Always had trouble with mould around your home but do not know how to kill mould? Killing mould around the home is a tricky business. Removing mould, on the other hand, is fairly straightforward. However, these are not the same thing. Removing mould does not solve your mould issues. So, before we get to our solutions to remove mould, we are going to discuss what causes it and how you can stop it from returning.
What causes mould in the home?
Mould in the home is caused by damp, and there are several types of damp that cause mould to build up. However, the most common in homes in the UK, and the one we’re going to focus on here, is condensation.
Condensation occurs when there is a lot of moisture in a home. Common places to find this type of damp are usually in places like the bathroom, kitchen or laundry room. However, it can be anywhere in the home where ventilation is reduced. Without proper ventilation, moisture in the home cannot escape, and this causes condensation.
When there’s a big difference between the temperature inside the home and outside, the moisture in the air will settle on any cold surface. This is the same reason the mirror steams up when you have a shower. Air can only hold so much moisture, and as it hits a cold surface, it turns back into a liquid and forms droplets of water.
This water will cause damp spots around windows, mirrors and any cold surfaces and eventually cause mould unless the area is adequately ventilated. Mould grows in patches of black spots, known as black mould, and if your mould is caused by condensation, you’ll likely find them around the windows of your home. If the mould in your home is caused by another damp issue, you may find the black mould growing on your walls, ceiling, or flooring.
How to prevent mould in the home
The tips for removing mould we are going to give you in a moment are not preventing mould from returning. They are simply removing the mould that is there. The only way to prevent mould from returning is to treat the damp issue that is causing the mould in the first place.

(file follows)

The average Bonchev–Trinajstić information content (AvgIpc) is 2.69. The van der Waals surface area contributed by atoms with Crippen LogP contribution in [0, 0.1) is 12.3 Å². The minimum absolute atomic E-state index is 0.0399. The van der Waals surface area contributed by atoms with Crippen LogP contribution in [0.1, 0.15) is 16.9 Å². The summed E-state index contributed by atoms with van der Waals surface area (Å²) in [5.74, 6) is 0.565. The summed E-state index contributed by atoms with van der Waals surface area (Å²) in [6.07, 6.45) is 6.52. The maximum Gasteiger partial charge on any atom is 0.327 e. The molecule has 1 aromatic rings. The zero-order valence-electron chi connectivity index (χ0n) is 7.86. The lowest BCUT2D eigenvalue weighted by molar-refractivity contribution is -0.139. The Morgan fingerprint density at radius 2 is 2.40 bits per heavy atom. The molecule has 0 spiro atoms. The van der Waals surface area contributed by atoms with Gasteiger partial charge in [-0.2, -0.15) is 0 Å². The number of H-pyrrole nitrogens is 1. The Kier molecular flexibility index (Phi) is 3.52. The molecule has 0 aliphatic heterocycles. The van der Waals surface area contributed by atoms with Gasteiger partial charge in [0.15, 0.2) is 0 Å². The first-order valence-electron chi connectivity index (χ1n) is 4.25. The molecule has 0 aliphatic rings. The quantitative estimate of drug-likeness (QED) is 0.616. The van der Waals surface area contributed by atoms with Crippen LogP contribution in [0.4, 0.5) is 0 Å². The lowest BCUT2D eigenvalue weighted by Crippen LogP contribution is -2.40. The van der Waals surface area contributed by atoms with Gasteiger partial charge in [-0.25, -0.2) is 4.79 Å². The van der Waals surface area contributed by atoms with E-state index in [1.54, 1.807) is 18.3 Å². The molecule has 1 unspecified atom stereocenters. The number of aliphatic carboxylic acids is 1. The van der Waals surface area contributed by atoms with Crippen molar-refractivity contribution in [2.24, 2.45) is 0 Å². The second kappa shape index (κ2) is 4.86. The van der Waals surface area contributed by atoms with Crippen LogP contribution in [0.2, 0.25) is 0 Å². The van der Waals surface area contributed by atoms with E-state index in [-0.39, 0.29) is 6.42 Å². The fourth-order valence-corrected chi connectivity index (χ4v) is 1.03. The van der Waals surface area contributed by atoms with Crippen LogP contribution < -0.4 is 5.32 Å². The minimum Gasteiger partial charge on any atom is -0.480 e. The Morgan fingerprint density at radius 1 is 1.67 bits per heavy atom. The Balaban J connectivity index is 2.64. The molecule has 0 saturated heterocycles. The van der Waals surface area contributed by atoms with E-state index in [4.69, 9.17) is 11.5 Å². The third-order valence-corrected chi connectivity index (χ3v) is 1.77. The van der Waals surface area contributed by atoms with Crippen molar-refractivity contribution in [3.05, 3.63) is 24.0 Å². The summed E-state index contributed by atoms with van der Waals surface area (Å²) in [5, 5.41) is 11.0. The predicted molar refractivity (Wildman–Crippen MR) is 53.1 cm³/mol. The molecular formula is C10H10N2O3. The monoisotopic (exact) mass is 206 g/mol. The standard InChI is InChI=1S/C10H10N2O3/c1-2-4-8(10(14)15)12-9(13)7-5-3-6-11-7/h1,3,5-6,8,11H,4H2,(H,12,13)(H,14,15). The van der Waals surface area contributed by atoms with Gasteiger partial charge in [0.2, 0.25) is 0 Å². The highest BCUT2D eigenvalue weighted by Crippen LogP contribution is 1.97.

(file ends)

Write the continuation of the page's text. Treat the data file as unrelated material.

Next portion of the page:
How to stop condensation
If condensation is the cause of your damp issues, better ventilation in a room can solve this. A dehumidifier can also help to reduce the water in the air, reducing condensation. As can heating your home evenly. If your dampness is not caused by condensation, the treatment of the damp can be much more severe and expensive. Again, this is not something we will ll go into here, but solving the damp issues causing your mould is the only way of preventing it in your home.
How to get rid of mould in the home
Removing mould from your home can be done with very simple cleaning solutions like bleach and a bicarbonate of soda and vinegar solution. Simply spraying the mould with the solution of your choice (bicarb and vinegar) and scrubbing it with a microfibre cloth is enough to remove mould from just about anywhere.
This is not a treatment for mould, nor will it stop the mould from returning. This is simply a way of removing the visible mould from around your home. From there, the cause of the mould and a treatment plan should be put in place to stop it from returning.
How to remove mould on walls
You can remove mould from the walls of your home with a bleach and water solution. This is one part bleach to four parts water. Spray the solution on the affected area of the wall, give it a scrub with a cloth and pat the wall dry afterwards.
Just as above, though, this is not going to treat the mould. For that, you can use mould-killing paint. This does destroy the mould and works very effectively. Mould-killing paint is available in the most common colours, so there is no need to paint the entire wall with mould paint, just the affected areas.
A lot of people also swear by using Mould Magic Extreme to kill the mould around the home. This stuff is extremely powerful and works very well at killing visible mould, so it is well worth a try.
All of these methods will kill the visible mould in your home, but they will not stop it from returning. If the damp causing the mould issues in your home is not treated correctly, then mould will continue to grow in your home no matter what methods you use to remove it.
How to treat damp walls before painting
Before painting your walls, you need to treat mould and get rid of any black mould and mould spores. However, before you do this, the cause of the damp issues must be treated. Rising dampness, condensation, and any excess moisture or high humidity should be removed from the home. From there, you can clean mould off of your walls and prepare them for paint.
After treating the cause of the excess moisture, you’ll need to let all painted surfaces that have been affected by the mould dry fully. After this, you can prepare them for paint. Here is a step-by-step guide to treating damp walls, removing mould spores and black mould from your walls and giving them a coat of paint.